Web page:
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01 Jul 2006 | Australasian Dental Practice

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Patient compliance the key to treating OSA

Obstructive Sleep Apnoea (OSA) syndrome is a very common disorder, affecting approximately 4% of men and 2% of women in the middle-aged workforce. The hallmark repetitive narrowing of the pharynx during sleep and consequent sleep fragmentation and oxygen desaturation, lead to numerous short and long term sequelae.


The immediate effects of this disorder are excessive daytime sleepiness and deficits in neurocognitive performance, both of which directly impact on quality of life as well as having implications for safety (e.g. driving). In the longer term, there is growing evidence that untreated OSA increases the risk of cardiovascular morbidity and mortality, through conditions such as hypertension, myocardial infarction, and stroke.

More recently, with an emerging epidemic of obesity and diabetes, potentially important links to OSA are receiving attention. The high prevalence and significant health consequences of the disorder give rise to a major public health problem, and the financial burden of OSA and related sleep disorders has been recognised.

Lifestyle changes, such as weight loss, avoidance of alcohol and positional changes in bed may assist in the treatment of snoring, although OSA is more difficult to treat in this manner. The standard treatment - continuous positive airway pressure (CPAP) - has been demonstrated to provide major clinical benefit to patients with OSA. In particular, clinical trials have identified a significant reduction in daytime sleepiness, improvement in neurocognitive performance and quality of life, and small but clinically important reductions in blood pressure. Longer-term benefits on cardiovascular risk factors remain to be shown. These benefits are most evident in patients with more severe forms of the disorder.

In milder disease, it seems that the benefits of alleviating OSA are offset by the obtrusive nature of CPAP therapy. Hence, whilst CPAP it is an extremely efficacious treatment in patients who use it, its effectiveness in the clinical setting is hampered by low rates of compliance. This is largely related to difficulties with tolerance and side-effects. Research studies indicate that patients who continue to use CPAP average only 4-5 hours per night, on approximately 70% of nights, which is unlikely to be sufficient to optimise clinical benefit. More problematical is that large, but unspecified, numbers are known to have abandoned CPAP treatment altogether. Consequently, there are concerns that as many as half of mild to moderate OSA patients may no longer be receiving appropriate treatment.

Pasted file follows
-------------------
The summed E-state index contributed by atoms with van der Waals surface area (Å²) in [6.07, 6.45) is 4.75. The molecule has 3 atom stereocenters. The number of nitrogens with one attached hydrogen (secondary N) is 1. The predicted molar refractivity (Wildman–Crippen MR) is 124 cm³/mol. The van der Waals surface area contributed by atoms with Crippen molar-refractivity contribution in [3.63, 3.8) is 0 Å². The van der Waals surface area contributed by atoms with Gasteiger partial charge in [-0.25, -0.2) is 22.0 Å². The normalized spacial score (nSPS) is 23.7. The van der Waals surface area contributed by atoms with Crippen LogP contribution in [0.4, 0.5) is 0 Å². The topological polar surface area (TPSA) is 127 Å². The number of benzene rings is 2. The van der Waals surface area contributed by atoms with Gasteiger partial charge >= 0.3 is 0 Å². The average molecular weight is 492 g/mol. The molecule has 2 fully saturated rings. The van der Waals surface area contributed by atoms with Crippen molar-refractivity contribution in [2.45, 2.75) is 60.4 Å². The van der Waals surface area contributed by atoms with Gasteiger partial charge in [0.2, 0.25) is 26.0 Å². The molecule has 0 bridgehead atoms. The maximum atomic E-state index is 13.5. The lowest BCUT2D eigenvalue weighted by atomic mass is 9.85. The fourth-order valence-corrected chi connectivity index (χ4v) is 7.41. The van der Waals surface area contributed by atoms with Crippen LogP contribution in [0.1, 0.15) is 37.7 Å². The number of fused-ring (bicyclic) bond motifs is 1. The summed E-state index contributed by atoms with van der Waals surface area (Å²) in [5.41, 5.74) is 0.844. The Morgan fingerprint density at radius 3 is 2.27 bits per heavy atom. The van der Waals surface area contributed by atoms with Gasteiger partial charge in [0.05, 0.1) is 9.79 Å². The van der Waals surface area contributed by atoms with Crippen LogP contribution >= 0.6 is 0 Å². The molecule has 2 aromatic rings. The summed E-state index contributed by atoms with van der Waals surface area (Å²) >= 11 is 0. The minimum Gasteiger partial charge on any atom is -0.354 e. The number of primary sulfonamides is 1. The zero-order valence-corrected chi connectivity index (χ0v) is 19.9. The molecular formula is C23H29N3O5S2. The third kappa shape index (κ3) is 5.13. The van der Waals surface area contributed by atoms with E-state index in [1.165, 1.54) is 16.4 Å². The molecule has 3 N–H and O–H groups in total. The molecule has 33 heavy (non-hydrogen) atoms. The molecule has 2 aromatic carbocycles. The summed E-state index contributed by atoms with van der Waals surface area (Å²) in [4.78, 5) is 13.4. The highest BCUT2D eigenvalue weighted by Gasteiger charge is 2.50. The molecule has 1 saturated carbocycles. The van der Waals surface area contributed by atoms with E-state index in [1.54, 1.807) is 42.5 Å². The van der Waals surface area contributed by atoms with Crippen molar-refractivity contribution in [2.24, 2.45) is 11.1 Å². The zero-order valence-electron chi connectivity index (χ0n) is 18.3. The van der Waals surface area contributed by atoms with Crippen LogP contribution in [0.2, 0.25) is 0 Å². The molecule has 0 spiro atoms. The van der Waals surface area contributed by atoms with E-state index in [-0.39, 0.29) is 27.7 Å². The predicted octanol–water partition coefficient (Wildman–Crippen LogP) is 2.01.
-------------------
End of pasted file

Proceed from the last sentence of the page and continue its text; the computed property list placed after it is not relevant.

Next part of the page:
These difficulties with CPAP therapy have initiated a search for simpler and effective treatment alternatives. An important alternative is oral appliance therapy, usually in the form of mandibular advancement splints (MAS). The growing enthusiasm for their use in clinical practice is supported by research evidence showing that such treatment can be used to effectively manage a substantial number of OSA patients, particularly with mild to moderate OSA.

Beyond improvements in symptoms such as snoring, witnessed apnoeas and daytime sleepiness, early studies have identified a positive effect on blood pressure and aspects of neurocognitive performance, similar to that seen with CPAP therapy. Recently updated practice parameters from the American Academy of Sleep Medicine recognise the important role of this treatment and endorse MAS devices as an alternative treatment to CPAP.

A number of rigorous clinical studies have directly compared MAS and CPAP, and whilst CPAP is more efficacious at reducing sleep-disordered breathing, the health benefits of the respective treatments appear to be similar. Importantly, oral appliances tend to be preferred by patients, and this has potentially important implications for treatment compliance and long term health benefits.

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